“It’s a textbook I love even today. The clarity, coherence, and problems that it formulated were excellent. Moreover, it was relevant for students of Classes XI and XII. So, I had prescribed it as the base textbook in my first year,” he recalls fondly.
Despite Dr Verma’s best efforts at teaching these concepts, using Resnick & Halliday, and the fact that those attending the Patna Science College were among the brightest in Bihar, his students were unable to understand Physics the way he desired.
His initial assessment was that he was a new teacher and maybe things would get better with time. In the next three or four years, he expended even more effort into teaching, but the results were the same. Following a string of failed attempts, he had yet another epiphany. He was missing something very fundamental.
“I realised that science could not be taught in isolation, without knowing the lives my students were living. It’s not about the topic, a particular theorem, chapter, formula or concept. I had to know what kind of lives they were living after college and needed to re-tune my teaching approach accordingly,” he recalls.
At Patna Science College, the students were generally from smaller cities and towns in Bihar. Dr Verma had to teach in accordance with their realities so that they were comfortable imbibing the knowledge he was trying to impart. This made him realise that although Resnick & Halliday wrote an excellent textbook, it was not compatible with the lives of his students.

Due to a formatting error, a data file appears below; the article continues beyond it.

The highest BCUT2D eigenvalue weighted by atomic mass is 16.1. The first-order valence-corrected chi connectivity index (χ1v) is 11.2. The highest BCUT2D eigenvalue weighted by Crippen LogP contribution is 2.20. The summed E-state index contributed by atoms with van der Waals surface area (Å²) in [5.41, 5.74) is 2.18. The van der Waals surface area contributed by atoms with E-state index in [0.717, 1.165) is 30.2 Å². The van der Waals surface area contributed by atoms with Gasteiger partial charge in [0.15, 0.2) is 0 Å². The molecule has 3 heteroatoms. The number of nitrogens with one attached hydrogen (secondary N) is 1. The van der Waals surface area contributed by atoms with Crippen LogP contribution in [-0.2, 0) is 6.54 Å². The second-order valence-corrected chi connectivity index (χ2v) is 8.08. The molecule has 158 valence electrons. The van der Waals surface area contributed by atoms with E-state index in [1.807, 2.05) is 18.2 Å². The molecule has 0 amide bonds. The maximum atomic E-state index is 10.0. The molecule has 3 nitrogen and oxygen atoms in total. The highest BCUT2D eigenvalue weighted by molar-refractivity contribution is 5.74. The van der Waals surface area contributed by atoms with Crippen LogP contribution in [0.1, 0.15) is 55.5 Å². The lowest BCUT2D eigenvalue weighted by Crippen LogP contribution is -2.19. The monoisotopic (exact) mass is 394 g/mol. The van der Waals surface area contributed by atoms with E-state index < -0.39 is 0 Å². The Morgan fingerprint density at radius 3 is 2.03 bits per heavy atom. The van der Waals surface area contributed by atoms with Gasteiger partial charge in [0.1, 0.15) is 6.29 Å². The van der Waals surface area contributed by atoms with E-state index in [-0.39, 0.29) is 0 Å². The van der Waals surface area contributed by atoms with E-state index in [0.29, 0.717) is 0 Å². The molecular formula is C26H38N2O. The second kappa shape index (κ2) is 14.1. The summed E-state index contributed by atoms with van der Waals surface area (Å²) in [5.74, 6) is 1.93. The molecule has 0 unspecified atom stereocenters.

“So, I began looking for someone in India who had written a version of Resnick & Halliday that is as authentic, lucid and coherent, but for ordinary students in Bihar. I did not find one. Most textbooks written by Indian authors were merely filled with statements of facts. That inspired me to take up this challenge and create a textbook that would be as authentic and lucid in its content, and touch the hearts of my students,” he recalls.
Using that motivation, he spent over eight years creating content for a two-volume Concepts of Physics, which came out in 1992. The textbook has stood the test of time. In nearly three decades, the syllabus and examination patterns have changed, but this edition is still being used by so many students today.
Fast forward to 1994, when Professor Verma joined IIT-Kanpur as a faculty member. There, he began teaching first-year BTech students and realised that the problems associated with teaching Physics weren’t limited to Bihar.
“It was a nationwide problem. The IITs admit the best and brightest from around the country. These are smart students, but the problems I saw at Patna Science College were the same for first-year BTech students from all over the country in that there was no link between what they had learnt in the past and their real lives. And this impacted their learning. If you understand the fundamental concepts well enough, you will be able to create new solutions and innovate on your own. That was missing in my first-year students. Their core understanding of concepts wasn’t very good,” he argues.